#20 The Play-Off Final: The Fledglings Did Not Fly

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4th May 2015 was a grey, grey day (at least from 17:30 onwards). Pragmatism and conservatism triumphed.

Before departing for Wembley I had spent the day wallowing in nostalgia, watching the 92/93 play-off final highlights and blasting out ‘Up Where We Belong’ (which strangely gets better with age)



not troubling myself with the fact that Swindon, on a financial footing, are not really up way they belong: that’s the bottom half of League One. It had also been spent engaging in superstition – more so than usual  including avoiding the number six in all forms, saluting magpies, circumventing three drains on the pavements and electing not to wear my Swindon Town ‘Imagine Cruising’ Shirt, which I like very much, because there was an outside chance that my non-supporting Swindon friends who gave me the shirt for my birthday, one of whom is a Reading fan, might have put a hex on it. 

Alighting at Wembley Park, and walking down Wembley Way, I tried to gloss over the stadium’s shortcomings – a structure of compromise rendering it akin to a giant Cineworld  and the incongruous, rather feeble, Bobby Moore statue. On entering the stadium I realised I was mistaken; it was not a cinema, but an airport terminal. Still, I suppose it’s in keeping with much of football today: hyped, vacuous and overpriced.

Three minutes into the game my stomach lurched and doom descended. Swindon’s defensive shortcomings had been exposed and Nathan Thompson, club captain, was being taken off on a stretcher. It was almost tragicomic. The tragicomedy was accentuated by a chap in the row below me, with his two embarrassed teenage daughters who were gently tugging his jacket imploring him to take his seat, pointing at a Preston fan bellowing ‘YOU’ while simultaneously clenching his fist and banging it against his head in a furious masturbatory motion. 2-0 down after 13 minutes I thought that it was probably over and so did four ‘Swindon fans’ to my right who decided that they’d seen enough and that it was time to go. Riled, I couldn’t help castigating them, uttering 'that’s pathetic'. Five minutes later they were back, which might have been because they weren’t allowed to leave; they had a change of heart; or perhaps they had simply all needed the lavatory at the same time. I didn’t enquire. Beckford’s sumptuous goal just before half-time ended the game as a contest and my half-time was spent cogitating on Swindon’s line-up for next season: Belford, Branco, N.Thompson……………… Hylton, Obika…….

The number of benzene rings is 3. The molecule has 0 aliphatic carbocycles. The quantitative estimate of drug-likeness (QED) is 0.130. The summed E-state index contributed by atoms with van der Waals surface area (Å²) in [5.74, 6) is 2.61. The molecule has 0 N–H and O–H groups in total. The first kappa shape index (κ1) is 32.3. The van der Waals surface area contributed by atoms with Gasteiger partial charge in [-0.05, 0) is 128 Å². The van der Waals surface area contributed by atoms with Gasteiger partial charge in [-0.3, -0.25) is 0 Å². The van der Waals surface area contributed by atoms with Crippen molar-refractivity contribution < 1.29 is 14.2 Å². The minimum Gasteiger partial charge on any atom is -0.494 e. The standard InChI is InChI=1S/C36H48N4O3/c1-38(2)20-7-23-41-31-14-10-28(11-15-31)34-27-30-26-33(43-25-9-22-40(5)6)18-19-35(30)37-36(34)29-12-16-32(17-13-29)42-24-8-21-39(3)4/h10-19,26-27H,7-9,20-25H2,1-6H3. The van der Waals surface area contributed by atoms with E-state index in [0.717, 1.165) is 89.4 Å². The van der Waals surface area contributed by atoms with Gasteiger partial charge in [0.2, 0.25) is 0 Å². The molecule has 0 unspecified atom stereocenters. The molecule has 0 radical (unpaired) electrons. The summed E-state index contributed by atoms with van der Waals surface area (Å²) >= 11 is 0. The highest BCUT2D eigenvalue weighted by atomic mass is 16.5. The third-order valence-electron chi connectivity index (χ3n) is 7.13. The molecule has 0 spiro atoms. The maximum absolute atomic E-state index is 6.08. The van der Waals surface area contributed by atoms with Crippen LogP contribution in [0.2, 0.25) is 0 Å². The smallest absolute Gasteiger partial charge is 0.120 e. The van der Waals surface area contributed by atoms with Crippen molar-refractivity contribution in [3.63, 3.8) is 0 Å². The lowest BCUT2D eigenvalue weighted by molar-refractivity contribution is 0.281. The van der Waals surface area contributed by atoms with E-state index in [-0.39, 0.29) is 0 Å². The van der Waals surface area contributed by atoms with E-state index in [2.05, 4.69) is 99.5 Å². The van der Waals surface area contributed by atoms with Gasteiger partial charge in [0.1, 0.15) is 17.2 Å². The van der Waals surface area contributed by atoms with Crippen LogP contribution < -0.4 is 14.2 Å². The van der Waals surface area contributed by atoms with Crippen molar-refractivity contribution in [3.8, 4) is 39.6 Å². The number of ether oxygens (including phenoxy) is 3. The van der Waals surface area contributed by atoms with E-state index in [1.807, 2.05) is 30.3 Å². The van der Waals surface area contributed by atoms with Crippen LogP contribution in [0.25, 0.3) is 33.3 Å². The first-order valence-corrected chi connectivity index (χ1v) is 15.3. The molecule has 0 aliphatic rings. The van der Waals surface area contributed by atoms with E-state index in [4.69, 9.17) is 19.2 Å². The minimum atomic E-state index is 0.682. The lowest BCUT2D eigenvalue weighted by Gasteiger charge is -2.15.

The second-half was also a fairly painful experience not helped by a group of idiotic 16-18 year olds sat behind me, of which only one was a (nominal) Swindon fan, opining that Swindon should be more direct and that Wes Foderingham was 'crap'. They also, on occasions, sarcastically applauded Swindon’s mishaps. The only pleasant aspect of the half were the cashew nuts supplied by my fiancée’s Dad, which went back and forth between him, me, my fiancée and Mike. It was undoubtedly Mike’s favourite part of the day; he ate half the bag. 

Mercifully, the full-time whistle did not result in a vast outpouring of anger, dismay or tears with most Swindon fans quietly scuttling home. Had I been on my own I might have remained in the stadium waiting for the darkness to envelop me, pondering on what might have been and that the minor miracle of Swindon’s 14/15 campaign – perhaps the most interesting, innovative and odds defying campaign of any English football club in 14/15, and worthy of at least a chapter in Soccernomics 2 – would not receive the wider acclaim it deserved. 

But then I looked at Nathan Thompson hobbling around the Swindon half of the ground on crutches, broken and defeated, applauding the Swindon fans and realised that winning, while important, particularly as it would have kept Swindon’s special group together, isn’t everything. Would I have swapped Swindon’s season for Preston’s? Nope. I wouldn’t have wanted to have missed the evolution of the first sweeper/keeper in League One; the tiki-taka passing triangles; the Iraqi Pirlo; the 1-0 victory against Bristol City that irked Steve Cotterill so; the four goals against Walsall with the snow descending; Australia’s MVP; a technical level that, at times, surpassed many Championship sides; the 5-5 draw; and witnessing the development and progression of Swindon’s apprentices, and the bond forged between them. To be trite, and (very) cheesy, I remembered the exchange in the first Mighty Ducks film – a childhood favourite  between Gordon Bombay and a chap called Hans (Gordon’s mentor, father figure – a wise, detached, Gandalf type).



Gordon: [on coach Riley – the baddy  who reminds me of Alex Ferguson] 'the guy wins'.

Hans: 'it’s not about winning, Gordon, it never was. Just show them how to play, show them how to have fun; teach them to fly!'

Over the course of the 14/15 season the Swindon fledglings flew; at times they soared.

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